Whatever your summer plans are, go out and enjoy yourself. Just know that all fun doesn’t have to break the bank. There are tons of things you can do that will create lasting memories and still allow you to stay within budget. Be creative and resourceful, and you’ll have the best summer yet!
Join Us Saturday, May 20th in Alpharetta for Shred Day!
Join us for Shred Day, Saturday, May 20 th at the Georgia’s Own Alpharetta Branch , located at 5825 Windward Parkway in Alpharetta. This year TWO shred trucks will be on site from 9 a.m. – 1 p.m to shred your personal documents for free (limited to 5 boxes/bags of personal documents per vehicle). We’ll also have refreshments and giveaways for the family to enjoy!
We hope to see you there!
Todd’s Mortgage Minute: Are you really ready to buy your first home?
In the mortgage industry, nothing is more rewarding than helping a client purchase their first home. The day is met with excitement, enthusiasm, and oftentimes photos to remember the day that someone has started “a new life!” That day can also be met with anxiety, worry, and wondering, “Did I make the right decision by purchasing this home?” At the end of the day, those of us in the mortgage industry should really be educating these first-time buyers so they’re prepared once the moving truck is gone and so they’re budgeting for the one-time/first-time expenses, as well as monthly bills, that come along with being a new homeowner.
From a monthly perspective, if you’re moving from an apartment or condo, you may not have had all of your utilities set up in your name — some may have been included in your rent. Cable, water, electricity, gas, internet, garbage pickup, and pest services are all monthly expenses that you’re going to have as a new homeowner. Oh, and by the way, many utility companies will not set up these services unless you pay a deposit. Did you have these costs in your budget?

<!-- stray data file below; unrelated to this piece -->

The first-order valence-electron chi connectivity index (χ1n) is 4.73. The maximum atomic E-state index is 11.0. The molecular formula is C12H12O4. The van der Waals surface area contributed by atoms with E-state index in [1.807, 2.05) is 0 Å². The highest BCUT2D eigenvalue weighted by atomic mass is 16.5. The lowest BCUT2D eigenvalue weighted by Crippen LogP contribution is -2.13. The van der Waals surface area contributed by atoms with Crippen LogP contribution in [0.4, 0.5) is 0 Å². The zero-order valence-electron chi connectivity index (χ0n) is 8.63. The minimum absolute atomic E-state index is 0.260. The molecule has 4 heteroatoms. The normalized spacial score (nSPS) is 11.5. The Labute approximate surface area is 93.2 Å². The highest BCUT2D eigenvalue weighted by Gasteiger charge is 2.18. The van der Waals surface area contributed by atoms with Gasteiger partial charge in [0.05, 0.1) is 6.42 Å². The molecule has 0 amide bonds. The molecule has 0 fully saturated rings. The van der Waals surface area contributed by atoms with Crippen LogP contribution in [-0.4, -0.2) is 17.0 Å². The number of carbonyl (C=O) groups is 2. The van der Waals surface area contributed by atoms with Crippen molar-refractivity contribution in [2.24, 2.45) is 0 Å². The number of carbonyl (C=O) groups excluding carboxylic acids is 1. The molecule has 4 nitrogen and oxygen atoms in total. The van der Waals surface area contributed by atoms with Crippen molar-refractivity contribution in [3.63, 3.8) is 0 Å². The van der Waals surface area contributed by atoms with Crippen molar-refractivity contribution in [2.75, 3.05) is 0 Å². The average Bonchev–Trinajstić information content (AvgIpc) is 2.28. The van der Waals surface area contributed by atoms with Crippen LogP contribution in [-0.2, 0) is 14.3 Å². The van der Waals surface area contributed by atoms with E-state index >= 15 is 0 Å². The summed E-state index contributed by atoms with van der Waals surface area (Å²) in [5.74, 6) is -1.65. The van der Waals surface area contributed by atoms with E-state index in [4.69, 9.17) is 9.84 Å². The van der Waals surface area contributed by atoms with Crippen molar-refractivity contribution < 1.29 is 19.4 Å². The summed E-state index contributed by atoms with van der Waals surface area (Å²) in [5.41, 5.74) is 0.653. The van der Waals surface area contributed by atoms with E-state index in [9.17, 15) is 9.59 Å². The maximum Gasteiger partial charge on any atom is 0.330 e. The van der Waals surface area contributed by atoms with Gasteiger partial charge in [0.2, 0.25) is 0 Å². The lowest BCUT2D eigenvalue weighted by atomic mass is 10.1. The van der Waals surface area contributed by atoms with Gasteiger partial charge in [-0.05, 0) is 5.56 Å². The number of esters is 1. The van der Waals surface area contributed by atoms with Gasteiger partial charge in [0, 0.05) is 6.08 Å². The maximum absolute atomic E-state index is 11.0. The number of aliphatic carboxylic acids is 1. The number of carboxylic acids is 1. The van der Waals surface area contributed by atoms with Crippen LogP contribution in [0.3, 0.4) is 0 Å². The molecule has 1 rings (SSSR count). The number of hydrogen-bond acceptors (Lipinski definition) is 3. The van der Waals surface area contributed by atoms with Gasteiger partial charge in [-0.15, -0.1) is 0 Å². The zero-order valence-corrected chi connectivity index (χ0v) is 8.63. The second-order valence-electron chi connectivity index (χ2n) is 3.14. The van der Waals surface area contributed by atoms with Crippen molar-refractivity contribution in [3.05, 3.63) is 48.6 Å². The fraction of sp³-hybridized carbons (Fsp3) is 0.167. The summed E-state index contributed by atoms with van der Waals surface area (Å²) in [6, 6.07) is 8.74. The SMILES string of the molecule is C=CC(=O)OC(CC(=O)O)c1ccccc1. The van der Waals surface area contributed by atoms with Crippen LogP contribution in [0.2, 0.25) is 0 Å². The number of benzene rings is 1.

First-time purchases should also be budgeted for, considering some of them are big-ticket items. Do you have a lawnmower? You’ll need a gas can, along with a weed-eater of some sort, as well. Does your new home have a refrigerator or a washer and dryer? Chances are if you’re moving from an apartment, those appliances stay in the apartment and you’ll have to buy these items. If your home is newly built, you’ll need blinds for the windows, or some sort of window treatments — not just for the front-facing windows of the home, but for ALL windows. And trust me, you don’t want to be known as the house on the street using Star Wars sheets as curtains.
The bottom line: there’s more to purchasing that first home than just having the funds needed for closing and being able to afford the monthly loan payment. Make sure you’re ready so you don’t stress after the move. Homes are meant to enrich our lives, not to stress us out!
Unconventional Ways to Pay Down Student Loan Debt
If there’s one contender for Understatement of the Century, it’s “student loans are a massive problem.” As of July 2016, there are 43.3 million student loan borrowers carrying $1.35 trillion worth of debt. That translates to roughly $31,178 per borrower, excluding compound interest. Yikes!
Lucky for college grads, there’s still hope. And it doesn’t require the utterly unsexy method of tightening the proverbial belt to inhuman limits. If you want to earn money, pay off your debt and have fun all at the same time, give these not-so-conventional tips a spin.